In denying Petitioner’s claims, Judge Stout relied on a 1991 examination of Petitioner by Christine Torres-Matrullo, Ph.D., a Spanish-speaking clinical psychologist. Id. at 13. Ms. Torres-Matrullo explained that Petitioner’s brother’s death caused Petitioner to experience severe depression, hopelessness, and a state of irrationality, but she did not report that Petitioner had any cognitive functioning problems.[6] Id. at 13-14. Judge Stout also reviewed two reports from 1983, which concerned Petitioner’s competency to be sentenced in another case. The two reports were written by Dr. Edwin P. Camiel, M.D. (“Camiel Report”) and Dr. Sol. B. Barenbaum, Ph.D. (“Barenbaum Report”). The Camiel Report found that Petitioner “did not appear to require any diagnosis of mental retardation of even the borderline category.” (Doc. No. 117 at A138.) Judge Stout also considered the testimony of Petitioner’s mother, Concepcion Bones Pirela, who testified at an evidentiary hearing before the PCRA court about Petitioner’s childhood in Puerto Rico. Id. at 23. Her testimony included the following facts: Petitioner’s mother fell while pregnant with Petitioner; he was born with the umbilical cord wrapped around his neck; his head was repeatedly banged as an infant; he only attended school to the third grade; his father died when Petitioner was young; Petitioner worked in the sugar cane fields to help his family; and he would forget items when his mother sent him to the store, so he would ask her for a written list. Id. at 23 n.12. Based on this evidence, Judge Stout denied Petitioner’s PCRA claims without an additional evidentiary hearing. Judge Stout found, inter alia, that none of the supplemental evidence would have led the trial court to find other mitigating circumstances that would outweigh the aggravating circumstance.[7]

Petitioner appealed, and the Pennsylvania Supreme Court affirmed the PCRA court’s denial of Petitioner’s claims and his request for an additional hearing. The Pennsylvania Supreme Court found that “[t]he record reflects that [Petitioner] was tried five times between 1983 and 1986 and received three mental health evaluations by court psychiatrists and a psychologist. [Petitioner] fail[ed] to demonstrate that his claimed dysfunction rendered him incapable of premeditation.” Commonwealth v. Pirela, 726 A.2d 1026, 1034 (Pa. 1999). Because the record reflected that Petitioner’s underlying claims were without merit, the Court concluded that no additional evidentiary hearing was required. Id. at 1037. Likewise, this Court agrees that the record available at the time of Petitioner’s first PCRA petition supported the findings of the PCRA court and the Pennsylvania Supreme Court. Even though Petitioner’s mental health may have deteriorated over the years, that does not undermine the fact that at the time of his first PCRA appeal, the record contained all relevant mental reports. An evidentiary hearing was held to obtain testimony from Petitioner’s mother, and the state courts’ factual findings were fairly supported by the record. Thus, this Court could rely on those findings and is not required to provide Petitioner with an evidentiary hearing now.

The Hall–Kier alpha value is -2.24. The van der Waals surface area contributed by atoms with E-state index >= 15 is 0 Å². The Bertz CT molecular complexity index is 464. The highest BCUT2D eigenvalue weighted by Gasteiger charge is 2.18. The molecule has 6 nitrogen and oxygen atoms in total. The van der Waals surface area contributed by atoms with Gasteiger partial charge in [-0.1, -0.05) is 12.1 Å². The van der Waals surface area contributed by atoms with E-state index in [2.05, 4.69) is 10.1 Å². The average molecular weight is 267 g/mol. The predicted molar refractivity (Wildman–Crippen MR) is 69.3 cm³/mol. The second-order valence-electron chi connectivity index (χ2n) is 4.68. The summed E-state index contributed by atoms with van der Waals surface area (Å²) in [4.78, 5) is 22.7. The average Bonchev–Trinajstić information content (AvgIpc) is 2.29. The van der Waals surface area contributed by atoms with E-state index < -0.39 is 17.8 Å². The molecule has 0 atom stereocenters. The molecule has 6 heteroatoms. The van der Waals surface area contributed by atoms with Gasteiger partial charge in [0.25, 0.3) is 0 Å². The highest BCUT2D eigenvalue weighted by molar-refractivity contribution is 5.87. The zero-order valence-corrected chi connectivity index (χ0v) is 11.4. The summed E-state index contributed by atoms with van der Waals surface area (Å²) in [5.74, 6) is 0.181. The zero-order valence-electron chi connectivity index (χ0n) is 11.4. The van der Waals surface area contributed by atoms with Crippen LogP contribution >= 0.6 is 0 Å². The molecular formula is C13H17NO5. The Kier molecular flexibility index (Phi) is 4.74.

Contrary to Petitioner’s contentions, this is not a situation in which the Court must hold an evidentiary hearing. See Johnson, 130 S.Ct. at 2221 (quoting Townsend, 372 U.S. at 313). The merits of the factual dispute were resolved by the PCRA court, and as noted already, the state courts’ factual determinations were fairly supported by the record. The fact-finding procedure was adequate to provide a full and fair hearing. There is not a substantial allegation of newly discovered evidence in this case, and the material facts were adequately developed in the PCRA court. Lastly, it appears that the PCRA court afforded Petitioner a full and fair hearing. In fact, a hearing was held to obtain testimony from Petitioner’s mother. Because none of the Townsend circumstances are implicated here, an evidentiary hearing is not warranted.

IV. CONCLUSION

The Court has reviewed Petitioner’s remaining arguments for reconsideration. Petitioner has failed to demonstrate a need to correct a clear error of fact or law as required. Therefore, Petitioner’s Motion for Reconsideration will be denied.